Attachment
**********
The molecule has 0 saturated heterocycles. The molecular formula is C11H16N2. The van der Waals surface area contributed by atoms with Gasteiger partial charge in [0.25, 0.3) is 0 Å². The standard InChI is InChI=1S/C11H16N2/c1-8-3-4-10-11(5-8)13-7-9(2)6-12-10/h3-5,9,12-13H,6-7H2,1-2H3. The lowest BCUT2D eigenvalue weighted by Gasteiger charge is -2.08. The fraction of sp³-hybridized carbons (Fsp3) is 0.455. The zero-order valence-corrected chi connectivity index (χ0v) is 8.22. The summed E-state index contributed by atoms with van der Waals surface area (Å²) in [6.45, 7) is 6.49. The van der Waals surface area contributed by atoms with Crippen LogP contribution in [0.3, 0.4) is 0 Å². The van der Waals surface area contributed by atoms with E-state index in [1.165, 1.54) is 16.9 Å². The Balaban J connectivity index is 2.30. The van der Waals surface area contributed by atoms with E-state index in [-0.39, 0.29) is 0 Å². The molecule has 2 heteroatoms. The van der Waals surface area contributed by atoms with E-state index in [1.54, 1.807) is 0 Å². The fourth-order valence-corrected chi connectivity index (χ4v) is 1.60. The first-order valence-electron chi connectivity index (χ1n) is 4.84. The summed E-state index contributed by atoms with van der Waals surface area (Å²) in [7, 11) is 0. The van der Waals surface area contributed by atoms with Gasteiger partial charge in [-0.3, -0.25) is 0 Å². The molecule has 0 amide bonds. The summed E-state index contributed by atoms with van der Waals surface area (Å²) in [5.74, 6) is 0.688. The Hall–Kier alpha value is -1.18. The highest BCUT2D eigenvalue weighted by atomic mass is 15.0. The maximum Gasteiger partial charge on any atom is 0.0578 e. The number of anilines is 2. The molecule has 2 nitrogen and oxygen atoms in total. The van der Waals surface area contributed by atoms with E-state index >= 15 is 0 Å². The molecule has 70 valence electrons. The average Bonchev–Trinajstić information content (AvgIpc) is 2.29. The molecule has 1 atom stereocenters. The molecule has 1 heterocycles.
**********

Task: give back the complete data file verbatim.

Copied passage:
The molecule has 0 saturated heterocycles. The molecular formula is C11H16N2. The van der Waals surface area contributed by atoms with Gasteiger partial charge in [0.25, 0.3) is 0 Å². The standard InChI is InChI=1S/C11H16N2/c1-8-3-4-10-11(5-8)13-7-9(2)6-12-10/h3-5,9,12-13H,6-7H2,1-2H3. The lowest BCUT2D eigenvalue weighted by Gasteiger charge is -2.08. The fraction of sp³-hybridized carbons (Fsp3) is 0.455. The zero-order valence-corrected chi connectivity index (χ0v) is 8.22. The summed E-state index contributed by atoms with van der Waals surface area (Å²) in [6.45, 7) is 6.49. The van der Waals surface area contributed by atoms with Crippen LogP contribution in [0.3, 0.4) is 0 Å². The van der Waals surface area contributed by atoms with E-state index in [1.165, 1.54) is 16.9 Å². The Balaban J connectivity index is 2.30. The van der Waals surface area contributed by atoms with E-state index in [-0.39, 0.29) is 0 Å². The molecule has 2 heteroatoms. The van der Waals surface area contributed by atoms with E-state index in [1.54, 1.807) is 0 Å². The fourth-order valence-corrected chi connectivity index (χ4v) is 1.60. The first-order valence-electron chi connectivity index (χ1n) is 4.84. The summed E-state index contributed by atoms with van der Waals surface area (Å²) in [7, 11) is 0. The van der Waals surface area contributed by atoms with Gasteiger partial charge in [-0.3, -0.25) is 0 Å². The molecule has 0 amide bonds. The summed E-state index contributed by atoms with van der Waals surface area (Å²) in [5.74, 6) is 0.688. The Hall–Kier alpha value is -1.18. The highest BCUT2D eigenvalue weighted by atomic mass is 15.0. The maximum Gasteiger partial charge on any atom is 0.0578 e. The number of anilines is 2. The molecule has 2 nitrogen and oxygen atoms in total. The van der Waals surface area contributed by atoms with E-state index >= 15 is 0 Å². The molecule has 70 valence electrons. The average Bonchev–Trinajstić information content (AvgIpc) is 2.29. The molecule has 1 atom stereocenters. The molecule has 1 heterocycles.